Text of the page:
It can be heartbreaking for a victim of medical malpractice and their family to discover that they are unable to file a medical malpractice lawsuit against the medical personnel or institution that misdiagnosed an ailment because of New York State’s strict statute of limitations on such claims.
Under current laws, claimants have to submit a lawsuit against a public health medical practitioner or institution within 15 months of the misdiagnosis occurring, and the time period for private institutions is 3 years. The problem for victims of medical malpractice is that the misdiagnosis may not actually be discovered or revealed until the period allowed under the statute has already expired.
The failure of the state law to help genuine victims of medical malpractice was highlighted by the case of 41-year-old Lavern Wilkinson, a New York resident who died of lung cancer in 2013. Doctors at Kings County Hospital had not reacted to an X-ray that had been taken in 2010 which showed a small mass that was the developing cancer. Because the disease itself was not diagnosed until 2013, despite the fact that the cancer might have been successfully treated if it had been discovered in 2010, Mrs. Wilkinson’s family is unable to file a lawsuit.
State legislators pushed for a change in the state’s statute of limitations back in 2013 after this particular case came to light and presented a bill that would have ensured that the statute of limitations allowed 15 months (for public health institutions) and 3 years (for private health institutions) from the discovery of the malpractice rather than when the misdiagnosis itself happened. The bill was named “Lavern’s Law” at the time, but it failed in the state Senate.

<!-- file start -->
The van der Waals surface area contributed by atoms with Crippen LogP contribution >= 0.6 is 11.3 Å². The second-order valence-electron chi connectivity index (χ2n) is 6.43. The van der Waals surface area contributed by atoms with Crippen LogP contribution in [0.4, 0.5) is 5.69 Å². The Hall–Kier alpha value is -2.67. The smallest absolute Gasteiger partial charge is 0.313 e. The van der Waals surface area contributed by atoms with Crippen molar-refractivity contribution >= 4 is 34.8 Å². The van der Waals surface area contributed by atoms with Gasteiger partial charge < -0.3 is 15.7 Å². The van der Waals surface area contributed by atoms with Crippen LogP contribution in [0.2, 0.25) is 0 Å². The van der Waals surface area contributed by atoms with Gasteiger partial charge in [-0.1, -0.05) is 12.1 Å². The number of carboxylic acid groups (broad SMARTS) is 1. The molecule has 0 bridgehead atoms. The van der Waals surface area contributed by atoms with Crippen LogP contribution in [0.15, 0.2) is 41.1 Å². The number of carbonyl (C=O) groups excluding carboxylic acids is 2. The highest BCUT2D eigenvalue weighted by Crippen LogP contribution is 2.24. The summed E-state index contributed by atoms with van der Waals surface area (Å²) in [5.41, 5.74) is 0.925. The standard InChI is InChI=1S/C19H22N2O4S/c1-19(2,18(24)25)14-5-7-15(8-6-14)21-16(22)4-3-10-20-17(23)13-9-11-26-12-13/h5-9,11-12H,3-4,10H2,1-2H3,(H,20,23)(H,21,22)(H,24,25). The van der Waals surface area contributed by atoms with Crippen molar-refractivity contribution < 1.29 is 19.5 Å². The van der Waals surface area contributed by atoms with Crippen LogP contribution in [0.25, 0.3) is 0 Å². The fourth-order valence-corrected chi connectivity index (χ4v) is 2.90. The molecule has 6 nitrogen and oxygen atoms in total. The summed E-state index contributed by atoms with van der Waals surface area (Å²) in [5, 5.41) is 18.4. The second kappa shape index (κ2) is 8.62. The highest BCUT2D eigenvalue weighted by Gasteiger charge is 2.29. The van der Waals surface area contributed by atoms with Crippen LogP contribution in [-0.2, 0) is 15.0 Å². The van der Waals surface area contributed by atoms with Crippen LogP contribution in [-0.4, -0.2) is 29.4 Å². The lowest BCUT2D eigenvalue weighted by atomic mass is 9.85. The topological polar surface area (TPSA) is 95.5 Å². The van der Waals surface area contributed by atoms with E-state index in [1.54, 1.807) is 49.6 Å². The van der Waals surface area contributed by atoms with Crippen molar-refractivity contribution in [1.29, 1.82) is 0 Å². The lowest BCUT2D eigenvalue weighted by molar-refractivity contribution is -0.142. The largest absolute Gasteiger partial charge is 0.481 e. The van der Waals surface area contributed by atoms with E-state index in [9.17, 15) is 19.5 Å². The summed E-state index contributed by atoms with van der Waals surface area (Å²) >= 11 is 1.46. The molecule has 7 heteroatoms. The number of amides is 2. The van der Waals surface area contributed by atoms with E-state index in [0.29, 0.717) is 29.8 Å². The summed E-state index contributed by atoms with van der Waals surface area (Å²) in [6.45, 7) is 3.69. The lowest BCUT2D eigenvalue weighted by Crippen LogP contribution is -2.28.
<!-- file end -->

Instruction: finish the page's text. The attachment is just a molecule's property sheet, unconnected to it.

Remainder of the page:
This year, the bill was again presented and passed through the state Assembly with flying colors with bipartisan support from both sides of the house. Ninety-nine members of the Assembly voted for the bill, while 23 voted against. However, when it came to the Senate hearing two weeks later, the bill stumbled when time ran out and the GOP Majority Leader ruled that there would be no vote on the bill.
The bill is expected to be presented once more during the next legislative session, and it is hoped that it will get a fair hearing and will pass this time. If it does, it will not help Lavern Wilkinson who died two years ago, but may help relieve thousands of family members of medical malpractice victims who have suffered severely or died as a result of negligence.
Medical negligence and malpractice cases are complex, and any person who thinks that they have suffered from misdiagnosis or any other form of medical malpractice should contact an experienced medical malpractice attorney as soon as they are physically able to do so. This advice is particularly relevant under the present restrictive laws in this state, but it also applies even if and when Lavern’s Law successfully gets over the Senate hurdle later this year. New York State is only one of 5 states across the country where such a limited time frame is enforced.
Richard S. Jaffe Esq. is a New York and Long Island medical malpractice lawyer with extensive experience in medical negligence and malpractice cases. Contact him for a free consultation at the Law Offices of Cohen & Jaffe LLP, 2001 Marcus Avenue, Suite W295, Lake Success, NY 11042. Phone: 516-358-6900 or toll free: 800-483-6149.
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